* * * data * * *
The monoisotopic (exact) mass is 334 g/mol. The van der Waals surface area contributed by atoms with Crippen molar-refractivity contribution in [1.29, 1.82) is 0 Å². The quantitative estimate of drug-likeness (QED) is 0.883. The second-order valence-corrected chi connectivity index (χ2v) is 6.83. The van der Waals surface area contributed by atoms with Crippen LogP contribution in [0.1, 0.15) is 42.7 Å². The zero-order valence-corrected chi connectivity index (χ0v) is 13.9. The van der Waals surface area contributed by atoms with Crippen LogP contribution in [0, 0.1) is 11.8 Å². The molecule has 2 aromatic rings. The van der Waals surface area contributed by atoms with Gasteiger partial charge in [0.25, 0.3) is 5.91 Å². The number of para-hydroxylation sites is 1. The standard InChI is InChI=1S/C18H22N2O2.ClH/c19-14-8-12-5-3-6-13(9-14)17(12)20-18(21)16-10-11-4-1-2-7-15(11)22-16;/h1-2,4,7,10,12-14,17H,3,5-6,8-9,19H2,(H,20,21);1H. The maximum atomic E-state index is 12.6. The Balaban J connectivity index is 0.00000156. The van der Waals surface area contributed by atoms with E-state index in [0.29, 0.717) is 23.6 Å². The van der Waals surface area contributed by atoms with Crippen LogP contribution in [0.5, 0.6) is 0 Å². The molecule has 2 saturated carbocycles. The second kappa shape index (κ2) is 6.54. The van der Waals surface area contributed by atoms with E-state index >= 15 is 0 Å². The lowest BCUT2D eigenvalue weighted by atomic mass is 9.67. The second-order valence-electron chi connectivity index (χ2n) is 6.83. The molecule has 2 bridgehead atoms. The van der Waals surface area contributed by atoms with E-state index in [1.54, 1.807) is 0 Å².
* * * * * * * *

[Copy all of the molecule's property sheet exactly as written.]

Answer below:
The monoisotopic (exact) mass is 334 g/mol. The van der Waals surface area contributed by atoms with Crippen molar-refractivity contribution in [1.29, 1.82) is 0 Å². The quantitative estimate of drug-likeness (QED) is 0.883. The second-order valence-corrected chi connectivity index (χ2v) is 6.83. The van der Waals surface area contributed by atoms with Crippen LogP contribution in [0.1, 0.15) is 42.7 Å². The zero-order valence-corrected chi connectivity index (χ0v) is 13.9. The van der Waals surface area contributed by atoms with Crippen LogP contribution in [0, 0.1) is 11.8 Å². The molecule has 2 aromatic rings. The van der Waals surface area contributed by atoms with Gasteiger partial charge in [0.25, 0.3) is 5.91 Å². The number of para-hydroxylation sites is 1. The standard InChI is InChI=1S/C18H22N2O2.ClH/c19-14-8-12-5-3-6-13(9-14)17(12)20-18(21)16-10-11-4-1-2-7-15(11)22-16;/h1-2,4,7,10,12-14,17H,3,5-6,8-9,19H2,(H,20,21);1H. The maximum atomic E-state index is 12.6. The Balaban J connectivity index is 0.00000156. The van der Waals surface area contributed by atoms with E-state index in [0.29, 0.717) is 23.6 Å². The van der Waals surface area contributed by atoms with Crippen LogP contribution in [0.5, 0.6) is 0 Å². The molecule has 2 saturated carbocycles. The second kappa shape index (κ2) is 6.54. The van der Waals surface area contributed by atoms with E-state index >= 15 is 0 Å². The lowest BCUT2D eigenvalue weighted by atomic mass is 9.67. The second-order valence-electron chi connectivity index (χ2n) is 6.83. The molecule has 2 bridgehead atoms. The van der Waals surface area contributed by atoms with E-state index in [1.54, 1.807) is 0 Å².